Does type of anesthesia influence risk of postoperative delirium in total knee arthroplasty patients?
Sarah M. Weinstein BA, Eva E. Mörwald MD, Crispiana Cozowicz MD, Lila R. Baaklini MD, Lazaros Poultsides MD PhD, Jashvant Poeran MD PhD, Nigel Sharrock MD, Stavros G. Memtsoudis MD PhD FCCP
Postoperative delirium has drawn considerable attention as its association with other adverse outcomes, including readmission, longer hospital stay, higher cost of care, and mortality have been highlighted in recent publications. While previous research has suggested that older age and psychiatric comorbidities increase risk for delirium, the impact of modifiable risk factors, such as anesthesia type, is still debated.[1-2]
We hypothesized that patients who underwent total knee arthroplasties (TKA) and received general anesthesia would have higher odds of developing postoperative delirium than those who received neuraxial anesthesia.
MATERIALS & METHODS
For this retrospective study, with approval from the Hospital for Special Surgery (HSS) Institutional Review Board, we identified patients who underwent unilateral TKA at HSS from 2005-2014. Using the statistical software R version 3.3.1, we merged various administrative datasets to combine anesthesia billing data, ICD-9 codes, and demographic information. The resulting dataset consisted of 22,179 patients. Patients whose initial anesthesia billing transaction did not occur until after their date of admission (n=73) and those whose primary type of anesthesia was missing (n=901) were excluded.
For the remaining 21,205 patients, complications and comorbidities were identified using ICD-9 code definitions. A multivariable logistic regression model was used to compute odds ratios (OR) and corresponding 95% confidence intervals (CI) and p-values. Covariates included in the model were age (in years), gender (female or male), type of anesthesia (general, combined spinal epidural – CSE, epidural, or spinal), and the following comorbidities: hypothyroidism, renal, diabetes, obesity, sleep apnea, valvular disease, hypertension, congestive heart failure, tobacco abuse, pulmonary, depression/anxiety, and psychoses.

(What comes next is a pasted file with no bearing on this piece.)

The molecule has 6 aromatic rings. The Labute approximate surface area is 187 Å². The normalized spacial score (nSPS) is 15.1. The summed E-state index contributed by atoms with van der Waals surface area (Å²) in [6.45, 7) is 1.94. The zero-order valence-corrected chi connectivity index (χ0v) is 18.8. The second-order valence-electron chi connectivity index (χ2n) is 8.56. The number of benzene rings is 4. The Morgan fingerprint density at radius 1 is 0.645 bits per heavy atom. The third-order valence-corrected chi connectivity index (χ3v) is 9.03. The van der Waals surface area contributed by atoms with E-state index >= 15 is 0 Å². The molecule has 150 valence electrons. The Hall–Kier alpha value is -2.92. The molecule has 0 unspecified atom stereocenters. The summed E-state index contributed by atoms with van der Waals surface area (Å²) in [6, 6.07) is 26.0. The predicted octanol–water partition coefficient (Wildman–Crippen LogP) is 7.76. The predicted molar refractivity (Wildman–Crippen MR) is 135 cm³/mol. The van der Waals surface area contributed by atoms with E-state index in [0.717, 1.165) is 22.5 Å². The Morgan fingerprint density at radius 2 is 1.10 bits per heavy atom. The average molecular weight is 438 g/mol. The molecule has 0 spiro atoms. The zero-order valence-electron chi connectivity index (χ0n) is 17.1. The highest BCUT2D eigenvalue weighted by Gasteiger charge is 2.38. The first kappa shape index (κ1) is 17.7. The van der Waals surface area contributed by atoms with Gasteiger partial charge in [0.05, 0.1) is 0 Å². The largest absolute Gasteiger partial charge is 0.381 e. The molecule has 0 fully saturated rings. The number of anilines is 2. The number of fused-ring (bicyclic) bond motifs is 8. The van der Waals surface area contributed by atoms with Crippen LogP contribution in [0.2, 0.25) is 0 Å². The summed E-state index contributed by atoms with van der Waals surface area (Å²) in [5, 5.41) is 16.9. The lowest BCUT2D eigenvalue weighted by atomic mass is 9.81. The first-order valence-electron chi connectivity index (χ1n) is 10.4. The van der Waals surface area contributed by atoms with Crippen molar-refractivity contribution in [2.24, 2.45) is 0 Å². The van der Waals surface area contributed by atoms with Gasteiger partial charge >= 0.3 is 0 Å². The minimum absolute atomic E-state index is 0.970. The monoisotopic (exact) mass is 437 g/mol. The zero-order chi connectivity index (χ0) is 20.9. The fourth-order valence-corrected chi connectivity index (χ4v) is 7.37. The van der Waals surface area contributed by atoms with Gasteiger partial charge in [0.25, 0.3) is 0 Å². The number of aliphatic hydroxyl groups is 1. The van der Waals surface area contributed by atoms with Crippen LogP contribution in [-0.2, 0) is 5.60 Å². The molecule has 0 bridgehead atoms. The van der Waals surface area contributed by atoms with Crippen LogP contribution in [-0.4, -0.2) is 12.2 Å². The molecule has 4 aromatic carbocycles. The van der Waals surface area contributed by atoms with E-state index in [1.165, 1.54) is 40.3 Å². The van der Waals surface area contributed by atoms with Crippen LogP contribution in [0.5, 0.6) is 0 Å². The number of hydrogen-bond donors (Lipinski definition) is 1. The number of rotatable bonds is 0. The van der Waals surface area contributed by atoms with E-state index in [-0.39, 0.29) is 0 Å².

454 of the 21,205 patients (2.14%) in this cohort had an ICD-9 diagnosis code indicating postoperative delirium. These patients were, on average, older than those without postoperative delirium and had higher prevalence of psychoses and depression/anxiety (Table 1).
Controlling for age, gender, and comorbidities, type of anesthesia was a significant predictor of a patient’s odds of developing postoperative delirium (Table 2). Compared to patients who had general anesthesia, the OR of postoperative delirium for CSE patients was 0.55 (CI 0.34-0.89, p=0.0155), for epidural patients was 0.45 (CI 0.20-0.99, p=0.0483), and for spinal patients was 0.52 (CI 0.30-0.91, p=0.0211).
An AUC of 0.7844 suggested the regression model’s effectiveness at discriminating between patients who had and did not have postoperative delirium.
In this cohort of unilateral TKA patients, general anesthesia was associated with higher odds of postoperative delirium. Given that other risk factors for this complication are difficult or impossible to alter, it is especially important to consider anesthesia type as a modifiable risk factor for postoperative delirium (as well as for other complications).
Further research will be needed to validate our results and demonstrate the extent to which these findings are generalizable to other patient cohorts.
These results are a portion of an ongoing analysis, and we are in the process of expanding this cohort to include other orthopedic patients as well as covariates from pharmacologic and laboratory datasets.
1. Razak, Hamid Rahmatullah Bin Abd, Yung WYA. Postoperative delirium in patients undergoing total joint arthroplasty: A systematic review. J Arthroplasty. 2015;30(8):1414-1417.
2. Scott J, Mathias J, Kneebone A. Incidence of delirium following total joint replacement in older adults: A meta-analysis. Gen Hosp Psychiatry. 2015;37(3):223-229.